My last post still has me thinking, especially with the ensuing discussion on Twitter about how the data/information/knowledge/wisdom model is still a prevelant and commonly taught thing in lib schools (although, as pointed out to me, not the only extent model in info science).
So now I’m faced with this question: what would a move from information literacy to knowledge literacy look like?
(Oh! And as also pointed out on Twitter, I’m not just fingering reference/instruction librarians for the ways that they do their jobs. This isn’t about that, since a lot of how we approach information literacy is based on community demands, rather than necessarily operating from our own epistemologies.)
I was also grumbling on Twitter not too long ago about how irritated I am whenever I see educators talking about how ‘kids these days are afraid to/can’t/won’t think critically’. The thing is, is that the way that ‘information literacy’ is usually presented, it pretty much discourages any real level of critical thought. Professors just demand that student’s cited sources are peer reviewed papers or acadmeic monographs. We more or less tell students that ‘authority’ is the best gauge for quality resources and try to equip them with the tools they need to find these ‘authoritative’ resources.
All well and good… but it just feeds into itself. And it definitely seems to work against the stated goal of most people involved in higher ed that university is a place where we teach/encourage critical thinking. Yet, at least on this front, it would seem that we do everything but encourage students to be critical thinkers.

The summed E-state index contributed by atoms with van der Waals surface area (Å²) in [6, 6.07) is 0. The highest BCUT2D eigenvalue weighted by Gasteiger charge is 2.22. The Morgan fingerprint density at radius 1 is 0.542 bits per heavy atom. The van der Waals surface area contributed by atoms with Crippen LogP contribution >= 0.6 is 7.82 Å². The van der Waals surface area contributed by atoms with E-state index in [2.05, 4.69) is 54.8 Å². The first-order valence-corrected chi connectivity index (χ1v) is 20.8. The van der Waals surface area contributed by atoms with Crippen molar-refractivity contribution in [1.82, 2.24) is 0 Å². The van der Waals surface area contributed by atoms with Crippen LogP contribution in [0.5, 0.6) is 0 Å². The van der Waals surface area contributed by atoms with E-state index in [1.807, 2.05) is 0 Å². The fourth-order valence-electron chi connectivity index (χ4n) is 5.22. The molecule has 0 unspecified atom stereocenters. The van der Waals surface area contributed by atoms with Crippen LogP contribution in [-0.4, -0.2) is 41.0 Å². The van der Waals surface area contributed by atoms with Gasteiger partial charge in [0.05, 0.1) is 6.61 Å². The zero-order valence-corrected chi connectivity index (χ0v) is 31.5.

If we were to shift to ‘knowledge literacy’ we might actually be getting to a place where we truly attempt to give students the tools they need to critically assess the resources they encounter in the world. Unfortunately, this also gets incredibl messy and would, without a doubt, requrie that librarians finally drop any and all pretenses of ‘neutrality’.
Knowledge is messy because, if we are working with the classic white model of knowledge being ‘justified, true belief’ then we basically have to address those two major elements: justification and truth. This also means that we absolutely cannot rely on the common markers of ‘authority’ that we usually teach. ‘Knowledge’ being expressed within a peer reviewed article has no greater value the exact same bit of knowledge expressed on wikipedia. Credentials are meaningless when we are trying to assess the truth of a claim. Does the truth of ‘the sky is blue’ depend at all on whether or not the speaker has a PhD?
So what would happen if we (higher ed in general) tell students that we want knowledgeable rather than authoritative resources? Obviously, some resources are both, but we need to be able to say which ones are both and why. How would instruction change if we were tell students not to assess ‘credibility’ but to assess the justification and truth of a resource?
Try as I might, I’m truly beginning to not understand how ‘information literacy’ teaches anything but passive acceptance of authority and credibility being more important than justification and truth. Or, at least, treating like these are interchangeable and/or equivalent concepts. Authority has no bearing on whether or not something is true (or counts as knowledge). Neither does credibility of a resource.
You should trust me on this, I’m a librarian.